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Cambridge Interfaith Programme

A young man, wearing a hat, a satchel slung over his shoulder, walks down a busy street

Dr Alexandra S Ilieva, Teaching Associate of Buddhist Studies, reports from the launch of Dr Ankur Barua’s debut novel—held at the Faculty of Divinity on 8 November 2023: 

The intention was to read aloud from various chapters from Ankur’s book in an effort to spark discussion surrounding questions of religious identity, Orientalism, colonialism, and inter-religious dialogue, to name a few. Alexandra welcomed everyone, introduced Ankur’s book, and provided a broad thematic background of the novel.

Ankur offered a 10 minute presentation on the ideas and motivations behind his novel as well as some historical points worth mentioning. Members of the group proceeded to read out passages from different chapters, which were followed by engaged discussions. Alexandra facilitated these discussions and encouraged audience members to contribute with their own analyses, thoughts, ideas, or questions pertaining to the chapters. There were 9 readers and around 25 people in attendance.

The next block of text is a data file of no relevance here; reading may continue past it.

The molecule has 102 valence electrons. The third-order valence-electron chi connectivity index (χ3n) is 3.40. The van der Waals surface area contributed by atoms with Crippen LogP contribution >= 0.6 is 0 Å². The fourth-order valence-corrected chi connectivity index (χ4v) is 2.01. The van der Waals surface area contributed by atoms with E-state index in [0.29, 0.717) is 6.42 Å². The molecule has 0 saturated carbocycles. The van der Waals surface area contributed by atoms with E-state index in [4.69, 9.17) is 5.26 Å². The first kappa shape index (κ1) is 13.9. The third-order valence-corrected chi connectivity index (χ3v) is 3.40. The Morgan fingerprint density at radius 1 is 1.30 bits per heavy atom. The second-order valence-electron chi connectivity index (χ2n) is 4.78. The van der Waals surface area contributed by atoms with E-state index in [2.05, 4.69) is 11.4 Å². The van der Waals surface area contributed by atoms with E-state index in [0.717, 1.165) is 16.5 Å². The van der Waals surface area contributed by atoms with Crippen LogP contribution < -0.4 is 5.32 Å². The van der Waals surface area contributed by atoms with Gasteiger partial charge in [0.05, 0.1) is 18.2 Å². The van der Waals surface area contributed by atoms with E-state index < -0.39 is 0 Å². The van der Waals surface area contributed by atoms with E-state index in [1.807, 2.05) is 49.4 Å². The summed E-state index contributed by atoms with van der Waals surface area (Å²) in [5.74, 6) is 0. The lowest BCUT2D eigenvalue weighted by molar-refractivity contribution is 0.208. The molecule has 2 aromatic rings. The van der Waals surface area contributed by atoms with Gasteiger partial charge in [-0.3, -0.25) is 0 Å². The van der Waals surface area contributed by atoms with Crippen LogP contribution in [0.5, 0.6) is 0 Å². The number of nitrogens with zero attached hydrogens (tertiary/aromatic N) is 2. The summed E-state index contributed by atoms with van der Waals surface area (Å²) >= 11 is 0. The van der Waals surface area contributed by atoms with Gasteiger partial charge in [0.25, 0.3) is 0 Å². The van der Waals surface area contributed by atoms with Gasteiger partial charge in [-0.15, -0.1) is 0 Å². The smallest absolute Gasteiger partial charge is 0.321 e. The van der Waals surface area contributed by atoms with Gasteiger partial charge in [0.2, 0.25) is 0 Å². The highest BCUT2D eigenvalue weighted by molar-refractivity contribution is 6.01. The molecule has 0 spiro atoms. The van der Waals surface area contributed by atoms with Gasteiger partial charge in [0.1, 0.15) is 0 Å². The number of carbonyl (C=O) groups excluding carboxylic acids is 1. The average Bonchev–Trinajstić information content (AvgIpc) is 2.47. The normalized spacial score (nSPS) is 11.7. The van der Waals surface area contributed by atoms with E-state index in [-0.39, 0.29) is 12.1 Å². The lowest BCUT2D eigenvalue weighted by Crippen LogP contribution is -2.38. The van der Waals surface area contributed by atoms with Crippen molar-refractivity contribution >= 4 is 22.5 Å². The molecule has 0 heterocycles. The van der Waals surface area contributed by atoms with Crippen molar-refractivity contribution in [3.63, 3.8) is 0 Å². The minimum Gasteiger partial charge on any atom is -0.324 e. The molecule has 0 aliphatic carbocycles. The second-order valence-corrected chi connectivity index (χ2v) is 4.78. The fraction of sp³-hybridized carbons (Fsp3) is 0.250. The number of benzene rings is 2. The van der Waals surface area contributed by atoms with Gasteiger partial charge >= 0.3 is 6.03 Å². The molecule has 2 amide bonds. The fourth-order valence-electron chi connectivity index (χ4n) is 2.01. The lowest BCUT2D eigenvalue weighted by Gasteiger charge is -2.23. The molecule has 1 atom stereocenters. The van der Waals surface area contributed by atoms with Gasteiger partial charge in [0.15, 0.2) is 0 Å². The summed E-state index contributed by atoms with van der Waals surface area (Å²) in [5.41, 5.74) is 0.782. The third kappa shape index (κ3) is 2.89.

The core themes discussed related to the ambiguity of national, religious, and cultural identities, which, on the ground, tend to be multi-dimensional, interdependent, and rarely straightforward. Through the case study of colonial India, we were introduced to various characters in the novel who, in one way or another, had to negotiate their allegiances and identities in the dynamically complex and diverse environment that characterised 20th-century India.

Certain themes that students of Hinduism and Buddhism would be familiar with were highlighted, such as metaphysical debates between self (ātman) and not-self (anātman), as well as concepts like emptiness and brahman and the role of spirituality in the human quest for knowledge. Lastly, given that this is a historical novel, the realities of British and Indian relations were highlighted, as well as the implications of such historical details for contemporary scholars to religion.

Finally, everyone was invited to the Faculty foyer for snacks and drinks.

This event was hosted by the Faculty of Divinity and supported by the Cambridge Interfaith Research Forum’s Small Grant scheme.

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